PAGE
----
Alliance Group has launched a review of the business after reporting a $97.9 million loss before tax for the 2022-23 year.
The result to September 30 represents a $214m turnaround from the previous year when it reported a record $116.3m profit.
Turnover also dropped, from $2.2 billion in 2021-22 to $2bn in 2022-23.
Shareholders were forewarned of the result during this year’s roadshows.
Chair Murray Taggart described the result as disappointing following the previous year’s record performance.
“The board and management have undertaken a comprehensive review of the business and we are taking steps to get the co-operative back on track to profitability.
“While it is early days, initial trading this financial year is tracking to expectations.”
The causes have also been thoroughly traversed: significant volatility as a result of geo-political tensions, labour constraints, inflationary pressures and weak global markets.
“Prices in our key global markets began falling steeply through the October-December 2022 period and remained weaker for the remainder of the financial year, compressing margins,” Taggart said.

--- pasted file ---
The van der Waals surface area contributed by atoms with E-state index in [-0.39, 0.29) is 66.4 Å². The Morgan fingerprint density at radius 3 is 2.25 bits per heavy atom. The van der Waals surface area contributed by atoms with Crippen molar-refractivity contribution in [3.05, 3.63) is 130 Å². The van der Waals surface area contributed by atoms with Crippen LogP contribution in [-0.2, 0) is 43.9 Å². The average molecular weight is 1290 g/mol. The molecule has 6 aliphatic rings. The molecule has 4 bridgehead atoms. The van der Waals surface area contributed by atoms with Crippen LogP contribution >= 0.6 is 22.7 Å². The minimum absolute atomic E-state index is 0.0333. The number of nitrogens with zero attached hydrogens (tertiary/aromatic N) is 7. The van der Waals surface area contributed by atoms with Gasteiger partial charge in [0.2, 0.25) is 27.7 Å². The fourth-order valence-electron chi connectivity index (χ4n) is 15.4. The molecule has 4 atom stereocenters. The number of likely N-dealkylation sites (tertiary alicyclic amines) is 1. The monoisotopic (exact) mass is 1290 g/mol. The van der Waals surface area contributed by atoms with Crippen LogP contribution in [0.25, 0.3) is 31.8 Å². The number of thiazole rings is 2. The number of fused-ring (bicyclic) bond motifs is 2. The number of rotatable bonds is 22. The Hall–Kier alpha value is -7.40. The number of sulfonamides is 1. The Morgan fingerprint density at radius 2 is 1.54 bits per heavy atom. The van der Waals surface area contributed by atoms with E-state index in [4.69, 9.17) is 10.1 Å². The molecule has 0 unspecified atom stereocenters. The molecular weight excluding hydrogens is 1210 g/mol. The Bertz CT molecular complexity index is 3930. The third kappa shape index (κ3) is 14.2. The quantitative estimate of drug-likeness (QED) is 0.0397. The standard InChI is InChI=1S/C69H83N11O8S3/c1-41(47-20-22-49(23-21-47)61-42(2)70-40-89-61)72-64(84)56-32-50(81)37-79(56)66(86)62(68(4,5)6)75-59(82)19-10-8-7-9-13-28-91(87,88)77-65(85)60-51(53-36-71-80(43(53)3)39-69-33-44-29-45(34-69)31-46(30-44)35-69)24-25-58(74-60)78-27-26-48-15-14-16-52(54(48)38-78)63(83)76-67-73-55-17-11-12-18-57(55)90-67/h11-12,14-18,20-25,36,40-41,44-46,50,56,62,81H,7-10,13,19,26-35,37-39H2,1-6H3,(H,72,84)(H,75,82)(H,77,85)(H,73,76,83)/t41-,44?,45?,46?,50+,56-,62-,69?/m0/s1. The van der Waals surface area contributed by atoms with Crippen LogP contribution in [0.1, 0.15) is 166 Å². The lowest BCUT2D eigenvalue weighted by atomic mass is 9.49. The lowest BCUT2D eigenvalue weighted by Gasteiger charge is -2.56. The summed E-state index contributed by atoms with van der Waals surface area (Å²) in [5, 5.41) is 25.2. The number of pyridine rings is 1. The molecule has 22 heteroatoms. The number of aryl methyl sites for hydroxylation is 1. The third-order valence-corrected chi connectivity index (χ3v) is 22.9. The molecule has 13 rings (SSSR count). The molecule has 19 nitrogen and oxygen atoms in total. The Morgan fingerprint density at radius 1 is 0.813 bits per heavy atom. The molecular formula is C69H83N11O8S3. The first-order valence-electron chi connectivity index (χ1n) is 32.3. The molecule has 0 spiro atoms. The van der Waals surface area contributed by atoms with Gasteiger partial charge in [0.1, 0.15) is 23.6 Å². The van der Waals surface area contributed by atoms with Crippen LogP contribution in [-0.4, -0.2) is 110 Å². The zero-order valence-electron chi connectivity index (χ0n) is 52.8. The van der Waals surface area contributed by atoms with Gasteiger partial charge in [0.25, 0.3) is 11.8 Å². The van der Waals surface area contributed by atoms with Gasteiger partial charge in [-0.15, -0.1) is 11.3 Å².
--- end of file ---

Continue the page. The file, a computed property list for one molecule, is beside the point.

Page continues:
Global prices for lamb fell almost 25% in just two weeks in October, the first quarter of the company’s financial year, from which it struggled to recover.
“As a result, the co-operative recorded a significant decline in inventory value between October and December 2022, driven by the challenging global markets.”
China, Alliance’s largest export market by value and volume, has yet to bounce back after the covid-19 pandemic, Taggart said.
“Globally, high interest rates and inflation eroded consumers’ discretionary spending.
“Fewer people dined in restaurants, and more people swapped higher priced red meat proteins such as lamb for less expensive white meats in their weekly grocery shop.
“There were also high levels of inventory across all proteins in various markets, particularly lower-cost Australian sheepmeat, which drove pricing down.”
Chief executive Willie Wiese said the co-operative is confident in its long-term strategy.
“We have made changes across the business in response to the tough trading environment.
“These conditions have highlighted significant opportunities for improvement.
“Solutions, ingredients and materials remain a key focus and we have identified opportunities to create greater market value in 2024 and beyond.”
In Focus: Meat markets are a mess, here’s why
Willie Wiese, Alliance chief executive, joins Bryan to discuss the turmoil in global markets that has seen the co-op go from a record profit last year to predicting a loss this season (listen from the 1:20 minute mark).